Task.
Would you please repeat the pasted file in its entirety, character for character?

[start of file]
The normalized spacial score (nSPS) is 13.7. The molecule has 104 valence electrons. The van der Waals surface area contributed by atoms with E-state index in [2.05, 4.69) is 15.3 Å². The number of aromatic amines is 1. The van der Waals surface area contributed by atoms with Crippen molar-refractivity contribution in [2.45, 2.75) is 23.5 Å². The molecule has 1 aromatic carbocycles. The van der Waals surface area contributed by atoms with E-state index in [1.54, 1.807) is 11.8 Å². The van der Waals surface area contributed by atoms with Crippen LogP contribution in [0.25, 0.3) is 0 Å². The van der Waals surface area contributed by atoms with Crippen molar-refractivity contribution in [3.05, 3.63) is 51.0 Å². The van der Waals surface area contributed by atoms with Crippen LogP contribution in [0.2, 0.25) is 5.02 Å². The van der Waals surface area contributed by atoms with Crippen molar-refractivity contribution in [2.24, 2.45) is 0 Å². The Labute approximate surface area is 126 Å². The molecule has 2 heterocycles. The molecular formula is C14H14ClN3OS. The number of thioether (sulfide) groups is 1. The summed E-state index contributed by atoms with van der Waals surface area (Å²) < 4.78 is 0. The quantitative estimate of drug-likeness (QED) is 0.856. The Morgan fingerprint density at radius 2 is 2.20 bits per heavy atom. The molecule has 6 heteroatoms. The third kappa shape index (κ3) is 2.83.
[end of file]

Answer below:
The normalized spacial score (nSPS) is 13.7. The molecule has 104 valence electrons. The van der Waals surface area contributed by atoms with E-state index in [2.05, 4.69) is 15.3 Å². The number of aromatic amines is 1. The van der Waals surface area contributed by atoms with Crippen molar-refractivity contribution in [2.45, 2.75) is 23.5 Å². The molecule has 1 aromatic carbocycles. The van der Waals surface area contributed by atoms with E-state index in [1.54, 1.807) is 11.8 Å². The van der Waals surface area contributed by atoms with Crippen LogP contribution in [0.25, 0.3) is 0 Å². The van der Waals surface area contributed by atoms with Crippen molar-refractivity contribution in [3.05, 3.63) is 51.0 Å². The van der Waals surface area contributed by atoms with Crippen LogP contribution in [0.2, 0.25) is 5.02 Å². The van der Waals surface area contributed by atoms with Crippen molar-refractivity contribution in [2.24, 2.45) is 0 Å². The Labute approximate surface area is 126 Å². The molecule has 2 heterocycles. The molecular formula is C14H14ClN3OS. The number of thioether (sulfide) groups is 1. The summed E-state index contributed by atoms with van der Waals surface area (Å²) < 4.78 is 0. The quantitative estimate of drug-likeness (QED) is 0.856. The Morgan fingerprint density at radius 2 is 2.20 bits per heavy atom. The molecule has 6 heteroatoms. The third kappa shape index (κ3) is 2.83.